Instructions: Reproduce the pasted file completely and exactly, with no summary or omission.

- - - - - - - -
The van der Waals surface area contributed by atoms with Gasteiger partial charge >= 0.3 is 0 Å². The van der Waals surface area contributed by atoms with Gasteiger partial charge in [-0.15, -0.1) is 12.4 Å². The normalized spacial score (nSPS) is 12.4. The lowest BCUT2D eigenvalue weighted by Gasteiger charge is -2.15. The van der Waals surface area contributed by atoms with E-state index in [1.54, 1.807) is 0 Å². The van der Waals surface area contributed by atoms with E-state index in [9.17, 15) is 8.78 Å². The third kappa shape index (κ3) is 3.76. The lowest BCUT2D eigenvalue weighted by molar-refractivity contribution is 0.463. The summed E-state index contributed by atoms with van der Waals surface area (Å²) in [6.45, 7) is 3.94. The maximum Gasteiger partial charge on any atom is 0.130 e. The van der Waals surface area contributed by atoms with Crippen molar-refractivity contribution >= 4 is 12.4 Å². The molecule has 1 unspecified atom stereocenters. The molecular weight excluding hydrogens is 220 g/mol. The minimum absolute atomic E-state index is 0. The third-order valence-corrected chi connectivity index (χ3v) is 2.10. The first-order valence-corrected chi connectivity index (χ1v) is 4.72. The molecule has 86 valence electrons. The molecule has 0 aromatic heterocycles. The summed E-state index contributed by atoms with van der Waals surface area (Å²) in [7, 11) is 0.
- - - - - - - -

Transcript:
The van der Waals surface area contributed by atoms with Gasteiger partial charge >= 0.3 is 0 Å². The van der Waals surface area contributed by atoms with Gasteiger partial charge in [-0.15, -0.1) is 12.4 Å². The normalized spacial score (nSPS) is 12.4. The lowest BCUT2D eigenvalue weighted by Gasteiger charge is -2.15. The van der Waals surface area contributed by atoms with E-state index in [1.54, 1.807) is 0 Å². The van der Waals surface area contributed by atoms with E-state index in [9.17, 15) is 8.78 Å². The third kappa shape index (κ3) is 3.76. The lowest BCUT2D eigenvalue weighted by molar-refractivity contribution is 0.463. The summed E-state index contributed by atoms with van der Waals surface area (Å²) in [6.45, 7) is 3.94. The maximum Gasteiger partial charge on any atom is 0.130 e. The van der Waals surface area contributed by atoms with Crippen molar-refractivity contribution >= 4 is 12.4 Å². The molecule has 1 unspecified atom stereocenters. The molecular weight excluding hydrogens is 220 g/mol. The minimum absolute atomic E-state index is 0. The third-order valence-corrected chi connectivity index (χ3v) is 2.10. The first-order valence-corrected chi connectivity index (χ1v) is 4.72. The molecule has 86 valence electrons. The molecule has 0 aromatic heterocycles. The summed E-state index contributed by atoms with van der Waals surface area (Å²) in [7, 11) is 0.